Denmark’s ongoing border control saga with Sweden is more than an annoyance for commuters and tourists trying to move between the two countries. It’s downright expensive.
According to a new report from the Chamber of Commerce and Industry of Southern Sweden (CCISS), the border ordeal, which is in its fourth month, could end up costing society 1.2 billion kroner a year.
“We hear three things from our employees: the first is about how difficult it is for employees to travel back and forth,” said Per Tryding, the deputy head of CCISS, told News Øresund.
“The second is that it gives an odd impression to guests. Some members have seen strong reactions from visitors who experience being profiled at the border control because they are not blonde. The third thing is that many people worry about long-term investment in the region.”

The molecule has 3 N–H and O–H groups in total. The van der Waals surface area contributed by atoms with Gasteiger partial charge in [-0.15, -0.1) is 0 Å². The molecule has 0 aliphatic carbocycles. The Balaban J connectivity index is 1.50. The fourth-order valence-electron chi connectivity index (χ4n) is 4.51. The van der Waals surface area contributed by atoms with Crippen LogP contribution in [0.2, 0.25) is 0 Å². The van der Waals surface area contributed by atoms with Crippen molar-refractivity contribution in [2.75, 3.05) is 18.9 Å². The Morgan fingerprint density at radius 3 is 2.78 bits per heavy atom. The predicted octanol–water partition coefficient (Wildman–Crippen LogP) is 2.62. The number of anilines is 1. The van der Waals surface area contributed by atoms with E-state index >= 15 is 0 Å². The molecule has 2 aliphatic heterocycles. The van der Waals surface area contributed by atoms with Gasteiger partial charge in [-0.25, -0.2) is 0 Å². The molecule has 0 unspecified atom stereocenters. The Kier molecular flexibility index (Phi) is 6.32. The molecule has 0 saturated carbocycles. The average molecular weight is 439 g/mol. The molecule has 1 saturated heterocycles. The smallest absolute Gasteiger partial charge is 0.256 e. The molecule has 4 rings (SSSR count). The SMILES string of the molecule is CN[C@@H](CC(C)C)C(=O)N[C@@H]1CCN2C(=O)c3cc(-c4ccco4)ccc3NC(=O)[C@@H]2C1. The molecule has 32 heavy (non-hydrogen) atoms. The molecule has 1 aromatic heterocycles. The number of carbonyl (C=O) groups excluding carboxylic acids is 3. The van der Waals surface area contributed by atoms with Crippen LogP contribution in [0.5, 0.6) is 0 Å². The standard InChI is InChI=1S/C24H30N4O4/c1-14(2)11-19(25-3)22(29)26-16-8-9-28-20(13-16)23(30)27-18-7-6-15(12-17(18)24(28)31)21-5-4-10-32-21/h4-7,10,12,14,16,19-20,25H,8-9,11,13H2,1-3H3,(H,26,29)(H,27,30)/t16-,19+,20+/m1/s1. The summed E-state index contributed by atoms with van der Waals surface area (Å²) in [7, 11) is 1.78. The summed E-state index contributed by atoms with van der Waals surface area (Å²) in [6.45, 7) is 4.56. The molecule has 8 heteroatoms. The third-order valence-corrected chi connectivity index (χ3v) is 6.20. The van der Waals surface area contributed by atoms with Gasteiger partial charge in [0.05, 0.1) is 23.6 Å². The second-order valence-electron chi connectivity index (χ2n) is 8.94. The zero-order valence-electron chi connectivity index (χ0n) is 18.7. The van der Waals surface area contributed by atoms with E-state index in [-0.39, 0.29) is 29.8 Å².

Tryding recently presented the report to the Swedish government during a meeting regarding border challenges.
Looking for answers
These challenges include a lack of clarity. The information centre Øresunddirekt is forced to answer questions regarding the border control on a daily basis.
“Many people want to know what ID to take. We have a page on our website that goes into depth on the issue. People have a difficult time finding information about what is required by the responsible authority,” Sandra Forsén, the head of operations for Øresunddirekt, told News Øresund.
Forsén said that Øresunddirekt has been contact with a number of people who have given up their jobs in Denmark because of the ID and border controls.
“People want answers from the politicians so they can ascertain what’s going to happen. If it’s just six months, maybe they can wait it out, but if it keeps going for two or three years, then it’s different.”